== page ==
Gwich’in territory in Alaska is found in the Yukon Flats region, which is an extensive area comprised of wetlands and forests surrounding the Yukon River, Porcupine River, and Chandalar River in the interior of Alaska. There are ten Gwich’in villages, including Arctic Village, Beaver, Birch Creek, Canyon Village, Chalkyitsik, Circle, Gwichyaa Zee Gwich’in Tribal Government (Fort Yukon), Rampart, Stevens Village, and Venetie. Many Gwich’in community members also live in Alaska’s urban areas, such as Fairbanks, which is south of the Yukon Flats region. In order to access Gwich’in villages, one must either fly in or travel by boat.
Dinjii Zhuh K’yaa—an Athabascan language spoken by the Gwich’in people—is a severely endangered language primarily spoken in northeastern interior Alaska in the Yukon Flats region and northwestern Canada. Speakers in Old Crow in Canada have a much different dialect than those in the Yukon Flats region of Alaska; however, even Alaskan Dinjii Zhuh K’yaa can be categorized into two mutually-intelligible dialects that are loosely organized by geographic area: (1) Neetsaii Gwich’in spoken in and around Arctic Village and Venetie; and (2) Gwich’yaa Gwich’in spoken in and around Fort Yukon.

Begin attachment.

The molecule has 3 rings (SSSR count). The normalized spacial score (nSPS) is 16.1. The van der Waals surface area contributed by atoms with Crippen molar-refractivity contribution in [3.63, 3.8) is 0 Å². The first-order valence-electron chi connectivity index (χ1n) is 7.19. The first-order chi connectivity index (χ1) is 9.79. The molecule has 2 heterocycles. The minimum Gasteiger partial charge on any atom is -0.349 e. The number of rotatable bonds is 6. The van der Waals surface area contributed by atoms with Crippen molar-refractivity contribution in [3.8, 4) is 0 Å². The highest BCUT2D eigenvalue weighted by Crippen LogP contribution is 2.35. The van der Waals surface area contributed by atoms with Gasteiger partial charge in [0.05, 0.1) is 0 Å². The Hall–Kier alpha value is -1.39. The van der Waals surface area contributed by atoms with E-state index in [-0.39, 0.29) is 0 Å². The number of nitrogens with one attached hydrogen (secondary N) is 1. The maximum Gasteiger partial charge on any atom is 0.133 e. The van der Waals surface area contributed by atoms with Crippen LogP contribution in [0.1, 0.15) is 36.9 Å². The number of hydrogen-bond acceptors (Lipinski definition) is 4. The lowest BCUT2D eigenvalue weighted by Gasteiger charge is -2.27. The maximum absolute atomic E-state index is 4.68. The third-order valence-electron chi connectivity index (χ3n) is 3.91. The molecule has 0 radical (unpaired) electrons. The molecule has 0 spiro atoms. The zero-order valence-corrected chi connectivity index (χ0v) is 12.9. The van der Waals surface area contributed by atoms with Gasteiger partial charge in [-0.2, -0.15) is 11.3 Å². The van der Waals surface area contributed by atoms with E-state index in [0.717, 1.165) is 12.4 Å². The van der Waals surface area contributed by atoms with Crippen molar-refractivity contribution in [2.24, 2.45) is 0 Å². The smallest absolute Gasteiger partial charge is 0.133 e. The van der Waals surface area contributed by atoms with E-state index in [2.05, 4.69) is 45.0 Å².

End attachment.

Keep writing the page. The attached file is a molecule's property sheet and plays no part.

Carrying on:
While the total number of Dinjii Zhuh K’yaa speakers is only roughly known, our findings suggest that there are between 150 and 250 speakers of various proficiency levels in Alaska. The majority of first-language Dinjii Zhuh K’yaa speakers are part of the Elder or grandparent generation, and the youngest speakers are in their late 30s. Gwich’in children are not learning Dinjii Zhuh K’yaa in their homes or schools. As a result, fluent Dinjii Zhuh K’yaa speakers are passing while no new speakers are being produced. In order to preserve our language, therefore, we must revitalize the language now by creating a new, younger generation of speakers, and by integrating the Dinjii Zhuh K’yaa language into our education systems and daily lives.